"I'm where I need to be"
The experience of a volunteer in a nursing home with COVID-19.
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Today I gave last rites to a woman. I have been a volunteer in this old people's home in Madrid, at ground zero of COVID-19, for a couple of weeks and I know that this is where I have to be.
The doctor, who, by the way, moved to the residence from another city seeing the tremendous situation in which the grandmothers find themselves, told us that Flora was going to die. So it was Sister Leonor and I, we prayed quietly because she still had her ear, and the nun took off her mask and touched her face just so Flora would leave with the feeling of another human being's touch.
I don't think that even in one lifetime there is time to live what I am experiencing, which changes this. A phrase from Doris Lessing comes to mind that explains very well what I felt the first day after leaving the residence: "You have fewer needs the more you feel the needs of others".
That day I arrived home at 3 pm after more than seven hours of hard work and, in the morning, still awake, I was thanking the person who considered me 'fit' to help through Whatsapp.
I don't believe in coincidences.
Since I was 15 years old my sister and I were forced by my mother to help out in an abandoned old people's home on Sunday afternoons. That made me respect the gray hair and have had the privilege of hearing personal stories that have been true pearls of wisdom in my life. It made me obsessed for years with having my own home as soon as possible so that I wouldn't look like this. This week has given me more points than any other applicant to be able to help. This leads me to talk about responsibility. Responsibility in two respects.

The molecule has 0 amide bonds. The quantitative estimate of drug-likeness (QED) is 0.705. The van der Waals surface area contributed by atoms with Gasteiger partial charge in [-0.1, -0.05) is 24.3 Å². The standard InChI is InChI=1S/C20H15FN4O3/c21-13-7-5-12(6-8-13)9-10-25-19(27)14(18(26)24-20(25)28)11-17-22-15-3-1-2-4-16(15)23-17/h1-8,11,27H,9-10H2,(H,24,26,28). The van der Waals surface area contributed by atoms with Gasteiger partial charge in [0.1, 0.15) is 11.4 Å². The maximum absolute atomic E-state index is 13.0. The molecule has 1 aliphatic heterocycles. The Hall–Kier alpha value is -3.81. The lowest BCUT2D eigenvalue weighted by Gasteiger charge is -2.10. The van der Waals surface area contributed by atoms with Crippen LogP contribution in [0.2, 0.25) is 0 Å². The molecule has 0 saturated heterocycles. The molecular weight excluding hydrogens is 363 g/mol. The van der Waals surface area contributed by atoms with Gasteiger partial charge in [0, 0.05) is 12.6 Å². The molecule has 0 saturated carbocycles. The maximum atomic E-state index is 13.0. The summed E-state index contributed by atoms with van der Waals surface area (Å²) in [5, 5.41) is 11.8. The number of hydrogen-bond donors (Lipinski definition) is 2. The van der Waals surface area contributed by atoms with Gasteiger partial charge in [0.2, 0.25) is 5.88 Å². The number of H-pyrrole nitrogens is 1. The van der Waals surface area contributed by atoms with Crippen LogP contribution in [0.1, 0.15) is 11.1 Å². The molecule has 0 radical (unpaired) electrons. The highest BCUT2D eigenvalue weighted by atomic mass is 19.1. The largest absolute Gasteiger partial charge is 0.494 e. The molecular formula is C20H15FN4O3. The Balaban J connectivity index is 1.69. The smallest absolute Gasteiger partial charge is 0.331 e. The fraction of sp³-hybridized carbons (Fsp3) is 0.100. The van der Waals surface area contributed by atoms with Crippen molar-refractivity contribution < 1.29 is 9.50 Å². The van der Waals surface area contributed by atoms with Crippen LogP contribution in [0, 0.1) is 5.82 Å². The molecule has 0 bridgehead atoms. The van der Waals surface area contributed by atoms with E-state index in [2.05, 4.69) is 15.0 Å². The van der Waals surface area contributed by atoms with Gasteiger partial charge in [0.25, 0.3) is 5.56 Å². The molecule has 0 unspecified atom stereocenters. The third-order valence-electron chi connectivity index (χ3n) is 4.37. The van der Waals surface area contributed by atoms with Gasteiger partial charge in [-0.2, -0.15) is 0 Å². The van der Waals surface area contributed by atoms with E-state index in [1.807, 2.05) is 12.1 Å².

One of them is social. Adults between 30 and 55 have an obligation at this time to step up and take charge. We have the training, the experience, and the strength to take the lead now, taking over actively from the previous generation, which unfortunately is being used as cannon fodder in this pandemic.
The second is with the next generation. We need to worry less about their piano or German lessons and basketball practice and train them in values. In respect for the weak. In the sense of responsibility. In altruism. In empathy.
I could tell the unsanitary sensation when putting on PPE -personal protective equipment- without knowing what you are going to find when you get out of the elevator. That your heat shield gets fogged up and you can't see anything. Tenderness and respect when you feel your hands through the double glove. Denying my economics studies and wanting to have been a nurse. Remembering my dead mother and wishing I had been as kind as I am trying to be to these ladies. To call their relatives and witness their conversations.
You should never miss a crisis. And this one is giving us a “once-in-a-lifetime” opportunity.